As it stands at the moment, cystic fibrosis cannot be cured. Cystic fibrosis is a genetic disease, and therefore there is an error in the DNA of cells of an individual apart from their gametes. This means that the only available option to sufferers is to find drugs to treat the various symptoms. However in recent years there have been successful attempts to find drugs to resolve the original defects.
Patients with cystic fibrosis often suffer from severe pulmonary infections, as they are less efficient at swallowing mucous containing pathogens. The airway surface liquid and cilia, as discussed above are responsible for the movement of mucous up the respiratory tract in a normal individual. Cystic fibrosis sufferers lack the required volume of airway surface liquid. One such treatment, looking to solve the problem caused by the faulty gene is hypertonic saline. Hypertonic saline is the current drug used to bring about an increase in the volume of airway surface liquid in the lungs of the patients. It has been shown by researchers that in vitro, hypertonic saline is effective with rehydrating and providing more airway surface liquid8. If from an early age there is aid with mucosal clearance from the respiratory tract, it would reduce the chances of the patient developing severe bacterial infections from pathogens such as pseudomonas aeruginosa.
Antibiotics are also important to control pulmonary bacterial infections that occur from poor mucosal clearance. Macrolide antibiotics are cheap antibiotics used to treat cystic fibrosis sufferers. They work by inhibiting the bacteria protein biosynthesis; however the precise mechanism they use is currently not fully understood. Macrolides have a dual function in the cystic fibrosis treatment. They affect cytokine production of many cell types and are therefore effective as anti-inflammatory agents8. One study showed that taking azithromycin three times a week reduced the virulence factor production, decreased biofilm production, bactericidal effects on pseudomonas aeruginosa growing in stationary phase8.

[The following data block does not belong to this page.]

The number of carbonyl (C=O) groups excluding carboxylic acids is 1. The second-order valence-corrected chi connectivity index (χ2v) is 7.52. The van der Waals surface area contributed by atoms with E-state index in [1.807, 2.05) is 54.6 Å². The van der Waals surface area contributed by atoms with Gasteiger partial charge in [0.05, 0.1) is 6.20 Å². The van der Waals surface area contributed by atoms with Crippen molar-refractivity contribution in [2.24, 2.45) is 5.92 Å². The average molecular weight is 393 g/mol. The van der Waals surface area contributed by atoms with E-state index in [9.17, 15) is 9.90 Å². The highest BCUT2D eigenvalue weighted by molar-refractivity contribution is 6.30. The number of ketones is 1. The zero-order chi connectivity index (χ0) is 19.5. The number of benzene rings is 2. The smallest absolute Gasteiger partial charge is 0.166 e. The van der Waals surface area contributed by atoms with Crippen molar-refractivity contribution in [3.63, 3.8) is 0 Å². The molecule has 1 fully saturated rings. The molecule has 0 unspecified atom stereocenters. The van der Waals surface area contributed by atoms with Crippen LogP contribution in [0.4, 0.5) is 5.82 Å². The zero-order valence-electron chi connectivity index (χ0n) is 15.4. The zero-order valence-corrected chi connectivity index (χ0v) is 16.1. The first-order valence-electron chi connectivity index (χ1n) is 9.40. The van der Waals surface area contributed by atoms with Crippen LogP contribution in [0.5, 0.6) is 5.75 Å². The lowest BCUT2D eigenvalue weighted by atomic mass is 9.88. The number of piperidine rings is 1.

Patients with gastrointestinal symptoms brought about by cystic fibrosis require other forms of treatment, as they unable to produce enough enzymes to digest their food. Enzymes are usually secreted from the pancreas into the small intestine, allowing the individual to digest their food. However a patient with pancreatic insufficiency is unable to secrete the enzymes into the small intestine due to the intrapancreatic ducts being blocked. This needs to be treated as patients are at risk of severe malnutrition if food cannot be fully digested. Pancreatic Enzyme Replacement Theory (PERT) is used to treat this problem. The enzymes used in PERT are taken with every meal to aid in the absorption of food in the small intestine. This does not solve the underlying problem caused by cystic fibrosis, and can only treat the symptoms. This is because the enzymes do not last for a great deal of time in the body; the reason why enzymes must be taken with every meal.
Chest physiotherapy can aid in the treatment of a sufferer as it can help in mucosal clearance from the pulmonary tract. Some methods focus on the way the patient breathes which include active cycle of breathing techniques, and autogenic drainage11. However some techniques focus on actual mucosal clearance like positive expiratory pressure (PEP) oscillating positive expiratory pressure11.
The final and most severe treatment used to use the chronic pulmonary disease is lung transplantation. This procedure comes with high risk with only 50% children surviving 5 years after the transplant and 50% of adults surviving 6 years after the transplant8.